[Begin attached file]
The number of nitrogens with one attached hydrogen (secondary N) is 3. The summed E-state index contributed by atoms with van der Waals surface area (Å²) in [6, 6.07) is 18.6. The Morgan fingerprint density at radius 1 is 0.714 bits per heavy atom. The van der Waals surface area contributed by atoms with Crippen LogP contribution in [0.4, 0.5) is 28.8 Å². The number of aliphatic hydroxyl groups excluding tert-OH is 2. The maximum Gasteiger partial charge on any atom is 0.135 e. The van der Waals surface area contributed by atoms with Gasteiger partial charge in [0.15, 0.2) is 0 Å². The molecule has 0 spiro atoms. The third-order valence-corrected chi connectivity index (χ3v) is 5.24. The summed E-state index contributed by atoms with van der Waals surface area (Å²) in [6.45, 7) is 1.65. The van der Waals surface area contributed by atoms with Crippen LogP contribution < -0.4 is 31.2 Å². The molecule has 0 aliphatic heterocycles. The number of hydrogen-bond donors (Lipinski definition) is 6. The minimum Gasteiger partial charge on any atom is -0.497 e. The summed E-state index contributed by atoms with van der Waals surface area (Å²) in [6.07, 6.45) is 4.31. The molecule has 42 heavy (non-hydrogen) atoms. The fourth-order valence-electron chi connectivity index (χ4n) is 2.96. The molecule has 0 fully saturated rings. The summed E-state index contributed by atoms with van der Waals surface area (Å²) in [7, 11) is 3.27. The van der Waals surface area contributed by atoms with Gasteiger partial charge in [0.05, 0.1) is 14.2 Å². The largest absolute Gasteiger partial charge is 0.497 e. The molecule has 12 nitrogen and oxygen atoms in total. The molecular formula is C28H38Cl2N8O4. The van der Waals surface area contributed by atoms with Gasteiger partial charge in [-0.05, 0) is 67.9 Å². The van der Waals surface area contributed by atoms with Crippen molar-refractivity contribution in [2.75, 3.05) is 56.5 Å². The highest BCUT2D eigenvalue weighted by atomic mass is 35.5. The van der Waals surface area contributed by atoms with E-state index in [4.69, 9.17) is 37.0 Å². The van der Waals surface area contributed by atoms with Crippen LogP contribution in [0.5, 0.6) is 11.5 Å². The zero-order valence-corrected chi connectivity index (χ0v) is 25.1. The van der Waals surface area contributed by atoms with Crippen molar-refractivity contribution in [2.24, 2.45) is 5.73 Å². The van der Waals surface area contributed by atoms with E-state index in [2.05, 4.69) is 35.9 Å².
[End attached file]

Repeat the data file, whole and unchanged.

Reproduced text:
The number of nitrogens with one attached hydrogen (secondary N) is 3. The summed E-state index contributed by atoms with van der Waals surface area (Å²) in [6, 6.07) is 18.6. The Morgan fingerprint density at radius 1 is 0.714 bits per heavy atom. The van der Waals surface area contributed by atoms with Crippen LogP contribution in [0.4, 0.5) is 28.8 Å². The number of aliphatic hydroxyl groups excluding tert-OH is 2. The maximum Gasteiger partial charge on any atom is 0.135 e. The van der Waals surface area contributed by atoms with Gasteiger partial charge in [0.15, 0.2) is 0 Å². The molecule has 0 spiro atoms. The third-order valence-corrected chi connectivity index (χ3v) is 5.24. The summed E-state index contributed by atoms with van der Waals surface area (Å²) in [6.45, 7) is 1.65. The van der Waals surface area contributed by atoms with Crippen LogP contribution < -0.4 is 31.2 Å². The molecule has 0 aliphatic heterocycles. The number of hydrogen-bond donors (Lipinski definition) is 6. The minimum Gasteiger partial charge on any atom is -0.497 e. The summed E-state index contributed by atoms with van der Waals surface area (Å²) in [6.07, 6.45) is 4.31. The molecule has 42 heavy (non-hydrogen) atoms. The fourth-order valence-electron chi connectivity index (χ4n) is 2.96. The molecule has 0 fully saturated rings. The summed E-state index contributed by atoms with van der Waals surface area (Å²) in [7, 11) is 3.27. The van der Waals surface area contributed by atoms with Gasteiger partial charge in [0.05, 0.1) is 14.2 Å². The largest absolute Gasteiger partial charge is 0.497 e. The molecule has 12 nitrogen and oxygen atoms in total. The molecular formula is C28H38Cl2N8O4. The van der Waals surface area contributed by atoms with Gasteiger partial charge in [-0.05, 0) is 67.9 Å². The van der Waals surface area contributed by atoms with Crippen molar-refractivity contribution in [2.75, 3.05) is 56.5 Å². The highest BCUT2D eigenvalue weighted by atomic mass is 35.5. The van der Waals surface area contributed by atoms with E-state index in [4.69, 9.17) is 37.0 Å². The van der Waals surface area contributed by atoms with Crippen LogP contribution in [0.5, 0.6) is 11.5 Å². The zero-order valence-corrected chi connectivity index (χ0v) is 25.1. The van der Waals surface area contributed by atoms with Crippen molar-refractivity contribution in [2.24, 2.45) is 5.73 Å². The van der Waals surface area contributed by atoms with E-state index in [2.05, 4.69) is 35.9 Å².